As Steve said in his last post, it’ll take a while to work through everything in the government’s consultation on social housing.
I want to kick off by commenting on its central themes of choice, flexibility and localism, which will be much vaunted in the face of the old ‘top-down’, ‘static’, ‘monolithic’ system.
The paper does represent a genuine transfer of powers and freedoms out of central government to social housing landlords. Is this localism though? It is a localist measure to give freedoms to councils. These freedoms will also be exercised by housing associations, many of which have tens of thousands of properties, stretching across many council areas and regions. What does this mean for localism? Councils have a democratic accountability. Housing associations don’t. Yet they will be able to decide centrally the length of a tenant’s tenure and under what circumstances they will be evicted after two years. Big powers without democratic legitimacy.
Don’t get me wrong, I’m not bashing housing associations – the best are great at consulting and involving their tenants. But that’s not the same as democratic accountability. Just because government is giving away more freedoms, doesn’t mean it’s local and it doesn’t mean it’s more democratic.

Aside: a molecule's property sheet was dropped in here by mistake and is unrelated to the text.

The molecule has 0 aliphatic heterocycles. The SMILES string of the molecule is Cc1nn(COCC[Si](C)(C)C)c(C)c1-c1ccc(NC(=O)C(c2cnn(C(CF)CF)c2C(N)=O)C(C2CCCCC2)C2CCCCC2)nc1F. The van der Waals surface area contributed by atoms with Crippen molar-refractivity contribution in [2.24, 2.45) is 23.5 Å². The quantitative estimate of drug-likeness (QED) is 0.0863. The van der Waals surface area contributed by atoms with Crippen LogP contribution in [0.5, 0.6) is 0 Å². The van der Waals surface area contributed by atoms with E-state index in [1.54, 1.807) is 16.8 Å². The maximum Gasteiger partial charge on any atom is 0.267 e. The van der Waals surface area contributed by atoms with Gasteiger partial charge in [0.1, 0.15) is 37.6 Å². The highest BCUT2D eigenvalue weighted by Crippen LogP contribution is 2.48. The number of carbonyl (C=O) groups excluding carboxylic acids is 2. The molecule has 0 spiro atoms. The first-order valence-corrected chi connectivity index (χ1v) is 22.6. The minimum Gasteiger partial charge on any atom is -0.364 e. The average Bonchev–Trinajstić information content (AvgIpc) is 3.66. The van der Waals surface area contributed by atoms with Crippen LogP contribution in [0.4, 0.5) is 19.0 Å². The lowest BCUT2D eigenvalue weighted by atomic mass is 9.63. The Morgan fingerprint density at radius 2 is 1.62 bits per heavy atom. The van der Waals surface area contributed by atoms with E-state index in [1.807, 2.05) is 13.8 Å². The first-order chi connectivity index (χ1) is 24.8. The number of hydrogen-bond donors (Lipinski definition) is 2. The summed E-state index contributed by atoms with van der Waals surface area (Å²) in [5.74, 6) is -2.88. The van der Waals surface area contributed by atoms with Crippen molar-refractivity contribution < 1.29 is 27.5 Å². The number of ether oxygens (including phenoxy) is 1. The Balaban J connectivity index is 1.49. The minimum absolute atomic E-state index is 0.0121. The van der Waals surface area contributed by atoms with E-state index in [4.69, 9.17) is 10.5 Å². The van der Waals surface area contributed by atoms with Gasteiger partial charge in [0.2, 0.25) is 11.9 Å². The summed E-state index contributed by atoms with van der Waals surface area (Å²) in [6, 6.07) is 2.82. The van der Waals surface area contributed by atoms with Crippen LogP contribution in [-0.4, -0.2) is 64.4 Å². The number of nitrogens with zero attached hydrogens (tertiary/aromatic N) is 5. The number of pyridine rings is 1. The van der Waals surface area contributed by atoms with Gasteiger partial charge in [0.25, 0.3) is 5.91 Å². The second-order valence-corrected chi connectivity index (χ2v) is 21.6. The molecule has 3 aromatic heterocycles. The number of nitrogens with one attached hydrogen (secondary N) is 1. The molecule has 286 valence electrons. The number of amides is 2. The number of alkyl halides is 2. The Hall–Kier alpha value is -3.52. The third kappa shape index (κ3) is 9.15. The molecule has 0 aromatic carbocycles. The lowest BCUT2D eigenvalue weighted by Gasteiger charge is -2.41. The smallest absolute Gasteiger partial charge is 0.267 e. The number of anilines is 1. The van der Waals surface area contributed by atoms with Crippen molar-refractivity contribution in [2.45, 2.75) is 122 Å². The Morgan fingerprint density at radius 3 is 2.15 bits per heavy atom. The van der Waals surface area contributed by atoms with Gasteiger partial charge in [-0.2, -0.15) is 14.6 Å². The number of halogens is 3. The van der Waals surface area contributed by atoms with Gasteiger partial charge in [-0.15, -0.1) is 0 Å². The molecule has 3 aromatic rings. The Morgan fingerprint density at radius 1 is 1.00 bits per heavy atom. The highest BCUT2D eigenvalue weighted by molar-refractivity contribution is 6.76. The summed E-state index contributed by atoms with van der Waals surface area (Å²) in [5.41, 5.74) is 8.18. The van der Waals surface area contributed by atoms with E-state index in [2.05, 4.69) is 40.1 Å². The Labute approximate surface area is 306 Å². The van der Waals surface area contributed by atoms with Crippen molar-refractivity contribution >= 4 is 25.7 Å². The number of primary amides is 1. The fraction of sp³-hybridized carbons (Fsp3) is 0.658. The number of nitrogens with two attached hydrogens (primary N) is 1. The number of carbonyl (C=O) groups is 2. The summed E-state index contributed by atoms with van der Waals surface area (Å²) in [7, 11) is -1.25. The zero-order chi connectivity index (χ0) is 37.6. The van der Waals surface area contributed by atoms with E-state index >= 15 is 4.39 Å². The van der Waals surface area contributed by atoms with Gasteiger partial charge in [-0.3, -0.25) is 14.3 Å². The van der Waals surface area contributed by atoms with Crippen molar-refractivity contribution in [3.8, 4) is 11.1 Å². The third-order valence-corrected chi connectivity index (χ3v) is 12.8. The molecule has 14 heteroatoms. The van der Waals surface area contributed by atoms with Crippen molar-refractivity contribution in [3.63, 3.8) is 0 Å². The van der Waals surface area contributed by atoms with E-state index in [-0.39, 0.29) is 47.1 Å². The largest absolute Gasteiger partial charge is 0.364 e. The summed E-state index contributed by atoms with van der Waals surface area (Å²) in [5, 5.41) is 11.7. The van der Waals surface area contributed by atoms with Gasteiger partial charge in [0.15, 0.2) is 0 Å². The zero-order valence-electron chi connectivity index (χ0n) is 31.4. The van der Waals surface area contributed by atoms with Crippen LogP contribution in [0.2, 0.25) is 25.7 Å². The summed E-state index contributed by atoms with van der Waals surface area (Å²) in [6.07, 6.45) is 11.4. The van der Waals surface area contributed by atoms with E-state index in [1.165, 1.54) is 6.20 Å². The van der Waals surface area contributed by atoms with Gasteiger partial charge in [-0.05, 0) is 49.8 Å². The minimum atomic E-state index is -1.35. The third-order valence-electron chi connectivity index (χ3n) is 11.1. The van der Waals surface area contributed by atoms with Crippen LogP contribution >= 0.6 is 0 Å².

The next question is – freedom and flexibility for whom?
Councils and housing associations now have more freedom to reduce the length of tenure, decide whether to allow tenants to stay in their homes after two years, charge higher rents and place homeless people in the private rented sector. So social housing providers have loads more freedoms and choices.
Where however are the guarantees of new choices for tenants? What are the new choices that the paper provides people living in social housing? Well, there are new measures that may make it easier for existing tenants to move home within the social sector. A modest and welcome measure – but hardly a revolution.
Councils and housing associations now have a great deal of direct power over the lives of their tenant and future tenants. The question is how will they use those powers and for what? There is much freedom to be malicious and prove Shelter right that these reforms are an attack on the poor.
For Labour councils the challenge is this: can they use these new powers for progressive ends, for greater choices and options for tenants, to help build more sustainable communities, to support tenants into employment? Do they have the freedom to be good? Do they have the freedoms to show there are alternatives to the coalition’s policies?